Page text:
The Flybrix drone kit lets you build your own drones out of LEGO bricks and fly them around your house using your smartphone as a remote control (via Bluetooth). The kit itself comes with absolutely everything you need to start flying almost immediately, including a bag of 56-plus LEGO bricks, a LEGO figure pilot, eight quick-connect motors, eight propellers, a propeller wrench, a pre-programmed Flybrix flight board PCB, a USB data cord, a LiPo battery, and a USB LiPo battery charger. All you’ll have to do is download the Flybrix Configuration Software, the Bluetooth Flight Control App, and access online instructions and tutorials.

Experiment with your own designs.

The Flybrix LEGO drone kit is specifically designed to promote exploration and experimentation. All the components are tough and can totally withstand a few crash landings, so you can build and rebuild your own drones until you come up with the perfect design. Then you can do it all again. Try different motor arrangements, add your own LEGO bricks, experiment with different shapes—this kit is a wannabe engineer’s dream.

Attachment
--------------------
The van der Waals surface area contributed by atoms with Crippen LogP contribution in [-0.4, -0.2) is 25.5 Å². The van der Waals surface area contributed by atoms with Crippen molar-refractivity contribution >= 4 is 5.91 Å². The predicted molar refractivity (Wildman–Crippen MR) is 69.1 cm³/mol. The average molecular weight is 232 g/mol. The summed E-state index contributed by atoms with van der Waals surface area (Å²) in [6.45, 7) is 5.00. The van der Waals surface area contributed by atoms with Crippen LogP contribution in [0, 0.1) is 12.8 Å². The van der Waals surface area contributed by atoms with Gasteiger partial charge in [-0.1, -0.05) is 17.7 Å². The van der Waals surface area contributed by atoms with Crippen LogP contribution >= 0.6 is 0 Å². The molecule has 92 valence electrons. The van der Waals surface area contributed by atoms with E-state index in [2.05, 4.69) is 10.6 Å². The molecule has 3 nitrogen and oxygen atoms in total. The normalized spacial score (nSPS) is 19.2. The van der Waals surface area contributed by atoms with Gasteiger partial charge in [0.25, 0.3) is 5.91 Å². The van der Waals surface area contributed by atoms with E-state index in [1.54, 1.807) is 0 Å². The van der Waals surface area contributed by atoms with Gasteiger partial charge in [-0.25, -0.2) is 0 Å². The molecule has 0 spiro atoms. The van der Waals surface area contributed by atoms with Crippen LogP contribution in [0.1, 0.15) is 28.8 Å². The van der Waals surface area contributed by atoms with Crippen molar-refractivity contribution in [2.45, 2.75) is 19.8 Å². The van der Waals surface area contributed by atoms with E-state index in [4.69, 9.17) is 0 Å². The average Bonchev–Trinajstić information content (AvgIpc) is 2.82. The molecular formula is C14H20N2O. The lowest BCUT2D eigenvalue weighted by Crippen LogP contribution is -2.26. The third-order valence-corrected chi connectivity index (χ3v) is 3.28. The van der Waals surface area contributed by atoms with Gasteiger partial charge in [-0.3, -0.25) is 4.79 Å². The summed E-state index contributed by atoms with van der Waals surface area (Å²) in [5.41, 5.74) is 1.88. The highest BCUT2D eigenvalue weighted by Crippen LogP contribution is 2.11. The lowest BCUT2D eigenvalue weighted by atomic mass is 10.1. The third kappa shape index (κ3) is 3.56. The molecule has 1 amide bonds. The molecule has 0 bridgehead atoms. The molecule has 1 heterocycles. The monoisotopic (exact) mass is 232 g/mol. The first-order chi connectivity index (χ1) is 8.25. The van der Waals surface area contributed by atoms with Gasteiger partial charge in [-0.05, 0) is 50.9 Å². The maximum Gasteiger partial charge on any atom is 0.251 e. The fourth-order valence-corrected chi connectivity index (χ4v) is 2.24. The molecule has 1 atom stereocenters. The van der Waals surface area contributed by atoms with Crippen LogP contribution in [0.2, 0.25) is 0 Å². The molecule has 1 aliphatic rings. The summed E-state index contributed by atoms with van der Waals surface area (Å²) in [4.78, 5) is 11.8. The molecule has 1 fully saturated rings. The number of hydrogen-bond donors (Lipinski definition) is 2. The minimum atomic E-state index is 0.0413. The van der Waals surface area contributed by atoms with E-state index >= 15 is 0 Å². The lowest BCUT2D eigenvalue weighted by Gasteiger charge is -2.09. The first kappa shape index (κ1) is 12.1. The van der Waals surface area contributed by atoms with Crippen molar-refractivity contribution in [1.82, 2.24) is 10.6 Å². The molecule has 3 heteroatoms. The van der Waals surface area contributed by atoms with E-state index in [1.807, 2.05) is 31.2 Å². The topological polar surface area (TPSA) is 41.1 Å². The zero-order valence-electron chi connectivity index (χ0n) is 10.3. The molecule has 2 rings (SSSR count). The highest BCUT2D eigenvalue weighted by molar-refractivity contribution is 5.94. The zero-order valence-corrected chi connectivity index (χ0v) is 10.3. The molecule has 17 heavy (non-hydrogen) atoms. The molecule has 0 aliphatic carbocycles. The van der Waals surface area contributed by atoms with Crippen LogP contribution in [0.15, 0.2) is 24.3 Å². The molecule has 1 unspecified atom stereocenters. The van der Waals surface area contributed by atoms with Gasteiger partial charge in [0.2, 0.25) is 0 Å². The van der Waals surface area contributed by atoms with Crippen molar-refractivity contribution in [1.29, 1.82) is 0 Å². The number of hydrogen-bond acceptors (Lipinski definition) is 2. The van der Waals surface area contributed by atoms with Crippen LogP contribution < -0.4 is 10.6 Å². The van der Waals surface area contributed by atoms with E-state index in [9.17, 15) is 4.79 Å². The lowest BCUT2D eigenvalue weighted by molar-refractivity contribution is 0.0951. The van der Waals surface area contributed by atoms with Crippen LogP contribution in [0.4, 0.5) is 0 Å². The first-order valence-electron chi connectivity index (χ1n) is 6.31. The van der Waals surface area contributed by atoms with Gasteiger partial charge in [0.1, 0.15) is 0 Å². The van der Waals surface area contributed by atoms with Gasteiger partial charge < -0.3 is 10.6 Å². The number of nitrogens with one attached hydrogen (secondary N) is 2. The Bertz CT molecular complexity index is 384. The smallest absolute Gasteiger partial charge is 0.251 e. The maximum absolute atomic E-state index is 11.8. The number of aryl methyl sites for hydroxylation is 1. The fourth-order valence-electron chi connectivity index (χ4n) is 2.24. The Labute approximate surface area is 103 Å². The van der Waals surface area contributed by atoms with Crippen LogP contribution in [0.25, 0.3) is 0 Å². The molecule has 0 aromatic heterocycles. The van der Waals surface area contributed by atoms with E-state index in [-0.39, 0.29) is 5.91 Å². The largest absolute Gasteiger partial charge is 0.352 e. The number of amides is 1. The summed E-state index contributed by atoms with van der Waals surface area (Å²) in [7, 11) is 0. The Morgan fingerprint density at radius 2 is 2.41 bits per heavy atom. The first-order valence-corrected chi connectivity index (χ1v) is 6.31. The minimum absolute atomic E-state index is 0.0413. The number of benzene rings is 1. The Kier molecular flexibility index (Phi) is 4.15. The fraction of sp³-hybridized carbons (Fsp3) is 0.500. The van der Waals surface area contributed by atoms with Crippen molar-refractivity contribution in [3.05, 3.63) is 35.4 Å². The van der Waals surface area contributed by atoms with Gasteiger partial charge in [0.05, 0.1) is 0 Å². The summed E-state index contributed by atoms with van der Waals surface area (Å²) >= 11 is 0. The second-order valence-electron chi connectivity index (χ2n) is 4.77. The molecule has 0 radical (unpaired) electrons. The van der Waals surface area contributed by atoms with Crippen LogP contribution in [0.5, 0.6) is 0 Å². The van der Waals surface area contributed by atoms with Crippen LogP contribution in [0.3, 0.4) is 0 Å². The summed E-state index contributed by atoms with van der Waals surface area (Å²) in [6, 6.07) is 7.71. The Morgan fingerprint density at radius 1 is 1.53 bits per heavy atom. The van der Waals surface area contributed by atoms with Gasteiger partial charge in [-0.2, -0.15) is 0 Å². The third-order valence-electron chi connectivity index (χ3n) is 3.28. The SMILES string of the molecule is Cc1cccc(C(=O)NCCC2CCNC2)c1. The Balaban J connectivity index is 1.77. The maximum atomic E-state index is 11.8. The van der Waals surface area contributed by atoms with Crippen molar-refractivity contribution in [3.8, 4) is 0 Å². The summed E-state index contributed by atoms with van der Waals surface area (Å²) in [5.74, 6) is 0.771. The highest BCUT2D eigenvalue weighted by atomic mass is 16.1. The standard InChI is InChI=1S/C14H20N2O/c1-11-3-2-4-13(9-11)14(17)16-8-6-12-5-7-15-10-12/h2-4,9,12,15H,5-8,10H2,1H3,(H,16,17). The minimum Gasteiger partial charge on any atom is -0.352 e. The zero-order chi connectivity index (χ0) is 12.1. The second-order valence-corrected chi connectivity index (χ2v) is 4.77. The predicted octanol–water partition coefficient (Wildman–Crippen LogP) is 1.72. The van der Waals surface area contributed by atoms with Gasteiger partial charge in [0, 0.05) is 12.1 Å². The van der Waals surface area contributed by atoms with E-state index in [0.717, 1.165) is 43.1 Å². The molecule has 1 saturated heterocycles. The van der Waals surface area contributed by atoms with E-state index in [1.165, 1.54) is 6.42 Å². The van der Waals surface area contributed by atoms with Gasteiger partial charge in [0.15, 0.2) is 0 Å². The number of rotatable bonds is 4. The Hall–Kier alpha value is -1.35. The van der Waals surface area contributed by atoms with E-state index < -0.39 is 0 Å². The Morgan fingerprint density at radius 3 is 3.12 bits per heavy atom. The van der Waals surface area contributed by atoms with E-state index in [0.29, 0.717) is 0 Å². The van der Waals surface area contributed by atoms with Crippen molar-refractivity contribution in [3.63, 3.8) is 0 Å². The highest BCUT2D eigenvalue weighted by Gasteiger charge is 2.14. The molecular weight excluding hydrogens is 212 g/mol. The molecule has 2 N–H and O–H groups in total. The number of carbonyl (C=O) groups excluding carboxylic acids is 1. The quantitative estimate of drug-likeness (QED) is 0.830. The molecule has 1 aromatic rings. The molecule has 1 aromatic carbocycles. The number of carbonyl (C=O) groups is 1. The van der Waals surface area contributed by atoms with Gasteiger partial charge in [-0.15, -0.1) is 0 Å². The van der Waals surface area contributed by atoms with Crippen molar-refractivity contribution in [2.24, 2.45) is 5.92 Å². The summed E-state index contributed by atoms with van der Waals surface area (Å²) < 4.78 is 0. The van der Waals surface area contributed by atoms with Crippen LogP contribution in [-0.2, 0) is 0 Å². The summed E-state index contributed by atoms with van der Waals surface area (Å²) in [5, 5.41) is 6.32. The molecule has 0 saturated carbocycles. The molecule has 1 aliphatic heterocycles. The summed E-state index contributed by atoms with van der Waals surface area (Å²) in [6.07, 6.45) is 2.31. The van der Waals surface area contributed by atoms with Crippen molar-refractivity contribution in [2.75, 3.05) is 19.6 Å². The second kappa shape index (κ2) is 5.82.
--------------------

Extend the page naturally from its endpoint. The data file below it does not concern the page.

For the more advanced STEM learners out there, Flybrix lets you experiment with coding and block-based coding. It uses an arduino-based hackable circuit board, and the Flybrix app has advanced features that let you try your hand at software design.

Who is the Flybrix LEGO Drone Kit for?

Flybrix is a really fun way to introduce a number of core STEM concepts, which makes it ideal for kids—and technically, that’s who it was designed for. But because engineering and coding can get a little complicated, the recommended age for independent experimentation is 13 and up. However, kids younger than 13 can certainly work on Flybrix drones with the help of their parents. In fact, it actually makes a fantastic family hobby.

Ready to start building your own LEGO drones? Click here to order your Flybrix kit today for $198.

At Mental Floss, we only write about the products we love and want to share with our readers, so all products are chosen independently by our editors. Mental Floss has affiliate relationships with certain retailers and may receive a percentage of any sale made from the links on this page. Prices and availability are accurate as of the time of publication.

Double Play: The Curious Life and Career of Ozzie Canseco

Otto Gruele, Allsport/Getty Images
Otto Gruele, Allsport/Getty Images

“Jose, we love you! Jose, you suck!” It’s 1992 in Louisville, Kentucky, and a man who bears a striking resemblance to major league home run king Jose Canseco is smashing baseballs out of Triple-A ballparks for the Louisville Redbirds, the minor league sibling of the St. Louis Cardinals.